• To help make this step just a bit easier on the lender, we’ve partnered with Outdoorsy, a company which connects travelers and private, unique vehicles available for lease. Outdoorsy has a unique offer: utilize the code LiveSmallRideFree to save $50 on some other bookings. Another advantage about this code is it can be used twice per user, with no restrictions or expiration date! So, go make your next vacation be one in an RV and simultaneously start narrowing down exactly what rig you would like to live in.
      • Once you’ve answered these questions, sit for a while. Often the situations you think you absolutely need to have, are not actually a large part of your daily life. The truth is that purchasing an RV involves a lot of compromises. Even the largest RVs are little spaces when compared with your house, which probably means between budget, size, travel dimensions, and comfort, you are going to need to make a few trade-offs.
      • Do your children want a dedicated area for school?
          • Do you want jogging (hot) water on demand?
            Do you will require a generator to provide backup power while boondocking?
            Will you want a dedicated area to dry off rain/mud/snow before going into the rig?

            This post isn’t likely to discuss the different kinds of RVs available, what their capabilities are, or breakdown the pros and cons of every form of rig. In addition, it is not going to give ideas for how best to choose a rig according to your budget. Nor is it likely to talk about whether or not you should purchase new or used, remodel it yourself, outsource the work, or keep it as-is. The reason why I will not go into any of those topics is that we now have a small number of questions you must ask yourself first, before diving into any of the other stuff. If you start with choosing the kind of RV you want to buy, your answers to the questions below may be molded to match the rig you’ve already chosen. But, if you answer those questions to begin with, you’ll discover a rig that matches your needs with no biases or attachments.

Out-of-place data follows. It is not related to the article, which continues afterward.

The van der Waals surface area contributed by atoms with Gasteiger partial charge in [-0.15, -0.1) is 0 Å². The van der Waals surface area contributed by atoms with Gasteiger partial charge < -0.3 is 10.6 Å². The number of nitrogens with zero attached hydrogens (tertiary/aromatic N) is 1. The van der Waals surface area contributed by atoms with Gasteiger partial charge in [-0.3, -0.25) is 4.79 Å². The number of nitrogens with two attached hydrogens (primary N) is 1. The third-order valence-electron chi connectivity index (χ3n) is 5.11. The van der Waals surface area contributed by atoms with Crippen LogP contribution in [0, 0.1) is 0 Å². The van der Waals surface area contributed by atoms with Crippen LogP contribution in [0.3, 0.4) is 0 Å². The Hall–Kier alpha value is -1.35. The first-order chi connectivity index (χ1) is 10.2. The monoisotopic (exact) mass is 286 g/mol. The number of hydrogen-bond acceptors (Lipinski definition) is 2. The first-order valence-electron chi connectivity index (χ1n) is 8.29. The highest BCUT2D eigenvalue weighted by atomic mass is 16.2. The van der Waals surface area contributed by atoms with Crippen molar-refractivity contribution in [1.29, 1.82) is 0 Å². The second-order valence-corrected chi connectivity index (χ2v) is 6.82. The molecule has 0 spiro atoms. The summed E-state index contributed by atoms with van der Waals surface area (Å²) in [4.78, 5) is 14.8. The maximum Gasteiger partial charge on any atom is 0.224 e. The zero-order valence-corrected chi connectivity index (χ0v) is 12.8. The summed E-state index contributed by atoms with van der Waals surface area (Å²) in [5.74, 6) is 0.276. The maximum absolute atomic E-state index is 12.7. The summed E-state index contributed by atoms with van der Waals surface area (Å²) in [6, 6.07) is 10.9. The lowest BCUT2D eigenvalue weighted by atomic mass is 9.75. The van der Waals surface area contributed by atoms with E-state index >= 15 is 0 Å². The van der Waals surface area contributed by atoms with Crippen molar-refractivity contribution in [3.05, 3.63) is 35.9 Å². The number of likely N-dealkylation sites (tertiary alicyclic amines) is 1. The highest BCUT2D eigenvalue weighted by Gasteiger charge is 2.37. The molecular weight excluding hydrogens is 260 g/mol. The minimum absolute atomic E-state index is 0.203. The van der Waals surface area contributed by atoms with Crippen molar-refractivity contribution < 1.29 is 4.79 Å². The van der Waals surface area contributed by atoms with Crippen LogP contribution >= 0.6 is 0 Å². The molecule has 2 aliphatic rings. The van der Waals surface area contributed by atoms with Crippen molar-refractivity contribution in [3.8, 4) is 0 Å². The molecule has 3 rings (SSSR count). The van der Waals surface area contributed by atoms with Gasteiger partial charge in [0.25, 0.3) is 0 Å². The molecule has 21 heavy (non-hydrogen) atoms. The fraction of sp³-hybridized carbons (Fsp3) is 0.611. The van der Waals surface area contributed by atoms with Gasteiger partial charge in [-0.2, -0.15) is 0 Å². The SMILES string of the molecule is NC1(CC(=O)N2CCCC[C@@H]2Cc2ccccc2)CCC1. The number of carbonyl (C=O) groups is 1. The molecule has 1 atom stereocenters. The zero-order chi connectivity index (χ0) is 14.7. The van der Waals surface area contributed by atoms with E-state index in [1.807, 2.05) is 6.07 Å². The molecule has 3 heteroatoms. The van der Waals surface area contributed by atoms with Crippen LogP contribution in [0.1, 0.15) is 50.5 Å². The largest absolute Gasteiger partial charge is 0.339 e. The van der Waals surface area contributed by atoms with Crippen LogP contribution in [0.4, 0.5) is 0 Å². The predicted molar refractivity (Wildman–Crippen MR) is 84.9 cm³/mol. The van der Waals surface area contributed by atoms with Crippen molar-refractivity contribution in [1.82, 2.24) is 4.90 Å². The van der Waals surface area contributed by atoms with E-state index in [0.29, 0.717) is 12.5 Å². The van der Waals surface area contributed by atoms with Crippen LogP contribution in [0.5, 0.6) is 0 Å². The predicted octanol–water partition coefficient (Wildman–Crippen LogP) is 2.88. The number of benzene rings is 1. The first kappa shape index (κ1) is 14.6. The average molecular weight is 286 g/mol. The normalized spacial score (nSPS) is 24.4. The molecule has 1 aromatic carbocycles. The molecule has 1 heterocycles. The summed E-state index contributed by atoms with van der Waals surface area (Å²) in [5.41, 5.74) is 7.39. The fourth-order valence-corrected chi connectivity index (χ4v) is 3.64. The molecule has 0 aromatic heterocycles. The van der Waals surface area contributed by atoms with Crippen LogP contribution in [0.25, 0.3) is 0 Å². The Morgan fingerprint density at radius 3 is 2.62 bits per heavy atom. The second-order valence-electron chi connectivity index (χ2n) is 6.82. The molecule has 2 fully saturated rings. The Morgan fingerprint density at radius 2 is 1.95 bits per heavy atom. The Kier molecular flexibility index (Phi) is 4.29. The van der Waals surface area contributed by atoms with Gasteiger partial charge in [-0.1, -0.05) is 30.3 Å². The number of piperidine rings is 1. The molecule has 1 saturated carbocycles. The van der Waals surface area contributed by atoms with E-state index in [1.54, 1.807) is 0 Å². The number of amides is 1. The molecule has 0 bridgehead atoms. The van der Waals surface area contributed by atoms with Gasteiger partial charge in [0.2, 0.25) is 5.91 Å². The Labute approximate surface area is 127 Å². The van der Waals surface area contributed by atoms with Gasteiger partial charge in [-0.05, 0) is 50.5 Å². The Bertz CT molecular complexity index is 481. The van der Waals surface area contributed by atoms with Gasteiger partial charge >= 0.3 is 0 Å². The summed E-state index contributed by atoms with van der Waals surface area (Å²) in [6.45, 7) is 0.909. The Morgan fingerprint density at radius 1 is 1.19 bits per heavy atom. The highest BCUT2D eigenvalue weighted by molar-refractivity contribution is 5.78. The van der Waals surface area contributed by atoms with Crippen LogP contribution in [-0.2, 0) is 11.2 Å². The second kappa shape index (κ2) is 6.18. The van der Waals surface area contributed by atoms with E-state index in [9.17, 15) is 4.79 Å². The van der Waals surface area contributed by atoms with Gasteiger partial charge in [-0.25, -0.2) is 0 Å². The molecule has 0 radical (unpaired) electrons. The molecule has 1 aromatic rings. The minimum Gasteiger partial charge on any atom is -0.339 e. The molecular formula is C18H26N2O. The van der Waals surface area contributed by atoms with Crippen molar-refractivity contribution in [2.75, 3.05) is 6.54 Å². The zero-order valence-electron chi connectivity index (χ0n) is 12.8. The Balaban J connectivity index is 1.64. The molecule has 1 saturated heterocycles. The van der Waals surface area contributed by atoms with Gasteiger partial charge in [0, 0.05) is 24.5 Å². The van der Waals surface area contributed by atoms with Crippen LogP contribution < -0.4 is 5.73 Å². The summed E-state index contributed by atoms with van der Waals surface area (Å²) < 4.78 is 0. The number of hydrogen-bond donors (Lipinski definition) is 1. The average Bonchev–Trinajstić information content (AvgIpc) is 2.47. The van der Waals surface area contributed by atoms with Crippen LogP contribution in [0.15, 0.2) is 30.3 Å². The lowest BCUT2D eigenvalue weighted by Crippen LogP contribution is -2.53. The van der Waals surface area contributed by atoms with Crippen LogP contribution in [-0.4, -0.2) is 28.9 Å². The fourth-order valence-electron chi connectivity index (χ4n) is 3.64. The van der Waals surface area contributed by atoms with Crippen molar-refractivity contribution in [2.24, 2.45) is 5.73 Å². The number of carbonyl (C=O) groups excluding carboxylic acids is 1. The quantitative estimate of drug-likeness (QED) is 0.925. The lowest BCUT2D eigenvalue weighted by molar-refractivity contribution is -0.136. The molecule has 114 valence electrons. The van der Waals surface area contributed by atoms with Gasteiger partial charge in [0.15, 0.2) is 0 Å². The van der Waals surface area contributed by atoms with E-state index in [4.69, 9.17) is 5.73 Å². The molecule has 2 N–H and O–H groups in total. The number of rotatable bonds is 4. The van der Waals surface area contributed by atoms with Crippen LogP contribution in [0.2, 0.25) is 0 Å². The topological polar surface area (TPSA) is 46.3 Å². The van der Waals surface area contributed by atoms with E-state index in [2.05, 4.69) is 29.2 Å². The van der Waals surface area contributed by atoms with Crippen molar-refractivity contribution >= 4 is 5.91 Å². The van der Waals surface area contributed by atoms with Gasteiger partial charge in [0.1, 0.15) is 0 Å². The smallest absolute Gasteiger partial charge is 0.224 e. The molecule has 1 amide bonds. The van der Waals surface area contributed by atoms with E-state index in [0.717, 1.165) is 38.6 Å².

Things To Consider
            Do you will need to have a dedicated work space?

            Do you desire a normal-size car to get around at or are you really okay driving a big truck? Think about having to park a dually (broad truck with”hips”) in parking lots?

            Things To Consider

            Our principal goal was to reside in a 100% rig, and that conclusion played a huge role from the rig we chose. To have 1,220 watts of solar panels meant we needed a lot of roof area, along with space in it for solar power. It may have been done on a smaller rig, but not without giving up anything else we needed to keep.

          • Things To Take
            We had been approximately 40 minutes from the nearest grocery store and other conveniences.


            & Read Ching’s Handmade Jewelry Shop, Viridian Range.

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            • Are you ok with a bed positioned so you have to crawl over each to get in and out?

            Have you got a breed of dog that easily gets hot (such as a Bernese mountain dog) or cold (such as pit bulls)?

            A rig with more space and higher weight capacity than you’d typically choose will be necessary if you would like to incorporate solar to your own setup.
            How frequently you travel from camp to camp can affect what kind of rig you get. If you plan to spend only a year in the road, but wish to observe the whole country, then you can just spend a couple of nights at every location. Like many full-timers’ first year on the road, this is of our traveling fashion. The newness of the lifestyle and our own eagerness caused us to travel incredibly fast. Now we tend to max out the typical 14-day stay limit on public lands.

            Jerud and I tend to each have our own work space, but we do occasionally share the table I’m sitting in front of - which is the only table in the rig.

      • RV Rebuild Project Overview cover.jpg
        • It rained hard on us while we were boondocked in Colorado in late spring (aka mud season). The dogs were covered in mud after our walks and we had to wash their feet off on the tailgate and then carry them into the Toaster. We learned our lesson after this incident.

          Things To Consider

          Where will your pet sleep?
          Do you plan to follow sunny, 70-degree weather year round? Or will it be required to get A/C?

          Things To Take